In the course of a design process, there are both goal-oriented, plannable phases and phases of incalculability. The latter produce aspects that often appear spontaneous and random, and by definition elude a strictly predictable causal chain. On closer inspection, these unplanned dimensions are actually inherent in every design process, regardless of design practice, and merely manifest themselves in different forms. The unforeseeable is described by the actors involved, for example, in the form of a moment or as an event, a produced artefact or in the form of new knowledge emerging in an unplanned way in the process. While the unpredictable can be perceived by designers as both liberating aimlessness and threatening loss of control, in retrospect it often appears as a surprising turn of events or serendipity. But it is by no means simply coincidental or even unnecessary; rather, these differently perceived and interpreted, contingent aspects are in any case essential for the emergence of something new, of previously unprecedented results which make the design process a design process in the first place.
This research project investigates how the unpredictable appears in the design process, what significance it has and what influence process approaches, methods, contexts, repetition, but also the abilities, skills, knowledge and experience of the designers have on how to deal with it. The focus is on the question of whether it is possible to better understand the unpredictable in its diversity and potential. Is it possible to rethink a design process that includes incalculability in the process and thus maintains the field of tension between randomness and the necessity of the unpredictable? Accordingly, how open or closed must processes, encounters and contexts be designed for this purpose so that the unpredictable is given space to be produced, to show itself, to be recognised as potential and to be productively included in the process? And can a greater awareness of the unpredictable perhaps even strengthen designers in the new and unexpected tasks of tomorrow?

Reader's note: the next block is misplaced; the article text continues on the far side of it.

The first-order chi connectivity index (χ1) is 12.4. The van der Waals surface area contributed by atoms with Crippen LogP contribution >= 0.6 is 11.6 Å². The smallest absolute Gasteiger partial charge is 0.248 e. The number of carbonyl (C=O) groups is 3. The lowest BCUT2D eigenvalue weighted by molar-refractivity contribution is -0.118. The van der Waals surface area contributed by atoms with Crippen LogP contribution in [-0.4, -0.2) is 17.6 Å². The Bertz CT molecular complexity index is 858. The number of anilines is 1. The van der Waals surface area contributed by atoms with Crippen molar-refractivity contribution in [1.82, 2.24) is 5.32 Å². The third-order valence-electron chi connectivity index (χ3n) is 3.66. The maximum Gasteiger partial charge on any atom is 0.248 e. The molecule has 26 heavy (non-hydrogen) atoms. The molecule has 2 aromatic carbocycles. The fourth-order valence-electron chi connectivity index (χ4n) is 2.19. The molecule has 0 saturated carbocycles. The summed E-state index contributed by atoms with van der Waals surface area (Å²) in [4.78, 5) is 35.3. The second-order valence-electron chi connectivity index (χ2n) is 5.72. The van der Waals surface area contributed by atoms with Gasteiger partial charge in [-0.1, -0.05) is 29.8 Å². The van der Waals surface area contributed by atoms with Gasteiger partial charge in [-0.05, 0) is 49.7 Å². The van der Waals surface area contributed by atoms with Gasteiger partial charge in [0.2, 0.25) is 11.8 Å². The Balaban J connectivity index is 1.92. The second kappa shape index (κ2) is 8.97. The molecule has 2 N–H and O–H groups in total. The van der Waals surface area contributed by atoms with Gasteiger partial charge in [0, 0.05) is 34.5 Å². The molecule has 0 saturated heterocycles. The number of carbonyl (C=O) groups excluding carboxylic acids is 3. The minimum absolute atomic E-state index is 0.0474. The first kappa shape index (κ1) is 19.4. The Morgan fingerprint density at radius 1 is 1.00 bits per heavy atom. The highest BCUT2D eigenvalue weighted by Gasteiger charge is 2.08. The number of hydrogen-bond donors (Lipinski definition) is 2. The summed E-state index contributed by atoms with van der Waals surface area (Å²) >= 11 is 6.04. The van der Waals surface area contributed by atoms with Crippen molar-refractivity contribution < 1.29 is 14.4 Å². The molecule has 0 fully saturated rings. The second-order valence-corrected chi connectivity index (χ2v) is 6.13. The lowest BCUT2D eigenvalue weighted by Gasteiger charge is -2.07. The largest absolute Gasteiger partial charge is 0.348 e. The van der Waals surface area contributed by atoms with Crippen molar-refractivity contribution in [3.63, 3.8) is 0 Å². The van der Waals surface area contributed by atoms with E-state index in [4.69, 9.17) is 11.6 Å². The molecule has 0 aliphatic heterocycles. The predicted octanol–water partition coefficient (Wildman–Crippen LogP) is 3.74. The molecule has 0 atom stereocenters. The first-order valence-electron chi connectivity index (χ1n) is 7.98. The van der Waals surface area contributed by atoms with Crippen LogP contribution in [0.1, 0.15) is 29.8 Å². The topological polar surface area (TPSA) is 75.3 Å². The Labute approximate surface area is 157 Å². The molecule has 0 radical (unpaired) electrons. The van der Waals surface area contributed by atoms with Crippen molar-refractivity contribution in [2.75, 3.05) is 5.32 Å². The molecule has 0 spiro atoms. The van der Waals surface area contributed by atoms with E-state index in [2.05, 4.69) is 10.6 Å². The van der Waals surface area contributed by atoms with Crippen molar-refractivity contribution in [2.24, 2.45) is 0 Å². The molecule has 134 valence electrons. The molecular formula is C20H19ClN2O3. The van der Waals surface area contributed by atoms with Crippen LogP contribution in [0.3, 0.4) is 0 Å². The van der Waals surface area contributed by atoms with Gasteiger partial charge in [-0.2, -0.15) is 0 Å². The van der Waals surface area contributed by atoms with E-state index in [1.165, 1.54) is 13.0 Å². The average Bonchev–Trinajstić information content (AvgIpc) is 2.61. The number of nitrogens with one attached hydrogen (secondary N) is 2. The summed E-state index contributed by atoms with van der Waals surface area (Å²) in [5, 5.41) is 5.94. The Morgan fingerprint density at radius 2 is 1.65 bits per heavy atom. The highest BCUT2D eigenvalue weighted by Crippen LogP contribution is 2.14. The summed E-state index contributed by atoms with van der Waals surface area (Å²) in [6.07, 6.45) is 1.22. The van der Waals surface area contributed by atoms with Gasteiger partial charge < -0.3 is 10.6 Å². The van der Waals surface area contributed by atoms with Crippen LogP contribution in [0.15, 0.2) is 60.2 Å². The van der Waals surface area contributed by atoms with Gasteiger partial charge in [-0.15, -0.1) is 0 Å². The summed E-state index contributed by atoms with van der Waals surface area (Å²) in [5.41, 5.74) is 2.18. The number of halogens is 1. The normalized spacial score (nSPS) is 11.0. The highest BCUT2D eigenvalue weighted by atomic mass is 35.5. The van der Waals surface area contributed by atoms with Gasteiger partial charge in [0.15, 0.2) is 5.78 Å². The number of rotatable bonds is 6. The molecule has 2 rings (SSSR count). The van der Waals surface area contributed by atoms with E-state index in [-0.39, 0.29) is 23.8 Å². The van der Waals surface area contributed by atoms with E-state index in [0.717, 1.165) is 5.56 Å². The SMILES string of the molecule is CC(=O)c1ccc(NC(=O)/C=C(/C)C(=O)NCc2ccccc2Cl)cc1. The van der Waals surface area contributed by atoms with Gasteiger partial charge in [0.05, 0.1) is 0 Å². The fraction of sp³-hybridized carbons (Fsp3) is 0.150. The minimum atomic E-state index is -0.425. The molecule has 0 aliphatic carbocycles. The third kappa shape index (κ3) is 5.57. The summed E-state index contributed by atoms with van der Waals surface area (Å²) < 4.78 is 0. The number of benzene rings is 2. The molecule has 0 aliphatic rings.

Unpredictable dimensions in the design process have mostly remained under-thematised in the design discourse so far, which makes a critical positioning on past and current developments necessary. Various approaches and practices will be analysed in the context of this dissertation and supplemented by teaching formats that I have conceived, which in turn experimentally test new frameworks and processes. Ultimately, the results obtained in this way are to be made usable so that an awareness of the unpredictable and its potential in the design process can emerge so that a productive handling of it can take place.